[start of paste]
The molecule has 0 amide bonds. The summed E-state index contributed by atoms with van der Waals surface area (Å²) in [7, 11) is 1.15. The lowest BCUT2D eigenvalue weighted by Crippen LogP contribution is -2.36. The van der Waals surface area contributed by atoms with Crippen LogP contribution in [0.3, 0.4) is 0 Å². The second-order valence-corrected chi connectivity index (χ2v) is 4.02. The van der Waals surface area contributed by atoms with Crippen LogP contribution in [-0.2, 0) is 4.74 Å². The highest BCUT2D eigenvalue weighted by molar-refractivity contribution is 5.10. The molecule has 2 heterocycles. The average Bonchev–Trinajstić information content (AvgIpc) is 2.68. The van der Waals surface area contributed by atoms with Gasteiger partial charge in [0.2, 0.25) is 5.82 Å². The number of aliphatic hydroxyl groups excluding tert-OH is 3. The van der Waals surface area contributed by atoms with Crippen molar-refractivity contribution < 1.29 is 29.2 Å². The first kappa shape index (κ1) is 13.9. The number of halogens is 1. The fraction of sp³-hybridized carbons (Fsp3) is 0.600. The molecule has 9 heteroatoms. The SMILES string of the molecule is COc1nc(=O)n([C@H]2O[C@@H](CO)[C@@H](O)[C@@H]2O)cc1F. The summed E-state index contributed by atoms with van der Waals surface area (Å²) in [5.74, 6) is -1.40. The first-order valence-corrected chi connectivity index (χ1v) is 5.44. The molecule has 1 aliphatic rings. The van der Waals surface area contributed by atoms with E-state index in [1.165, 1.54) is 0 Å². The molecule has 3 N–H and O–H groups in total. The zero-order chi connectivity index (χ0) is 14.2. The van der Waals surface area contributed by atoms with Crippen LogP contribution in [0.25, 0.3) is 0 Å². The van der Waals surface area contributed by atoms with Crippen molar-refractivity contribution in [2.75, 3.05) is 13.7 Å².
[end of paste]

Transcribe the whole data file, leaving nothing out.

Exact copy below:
The molecule has 0 amide bonds. The summed E-state index contributed by atoms with van der Waals surface area (Å²) in [7, 11) is 1.15. The lowest BCUT2D eigenvalue weighted by Crippen LogP contribution is -2.36. The van der Waals surface area contributed by atoms with Crippen LogP contribution in [0.3, 0.4) is 0 Å². The second-order valence-corrected chi connectivity index (χ2v) is 4.02. The van der Waals surface area contributed by atoms with Crippen LogP contribution in [-0.2, 0) is 4.74 Å². The highest BCUT2D eigenvalue weighted by molar-refractivity contribution is 5.10. The molecule has 2 heterocycles. The average Bonchev–Trinajstić information content (AvgIpc) is 2.68. The van der Waals surface area contributed by atoms with Gasteiger partial charge in [0.2, 0.25) is 5.82 Å². The number of aliphatic hydroxyl groups excluding tert-OH is 3. The van der Waals surface area contributed by atoms with Crippen molar-refractivity contribution < 1.29 is 29.2 Å². The first kappa shape index (κ1) is 13.9. The number of halogens is 1. The fraction of sp³-hybridized carbons (Fsp3) is 0.600. The molecule has 9 heteroatoms. The SMILES string of the molecule is COc1nc(=O)n([C@H]2O[C@@H](CO)[C@@H](O)[C@@H]2O)cc1F. The summed E-state index contributed by atoms with van der Waals surface area (Å²) in [5.74, 6) is -1.40. The first-order valence-corrected chi connectivity index (χ1v) is 5.44. The molecule has 1 aliphatic rings. The van der Waals surface area contributed by atoms with E-state index in [1.165, 1.54) is 0 Å². The molecule has 3 N–H and O–H groups in total. The zero-order chi connectivity index (χ0) is 14.2. The van der Waals surface area contributed by atoms with Crippen LogP contribution in [0.25, 0.3) is 0 Å². The van der Waals surface area contributed by atoms with Crippen molar-refractivity contribution in [2.75, 3.05) is 13.7 Å².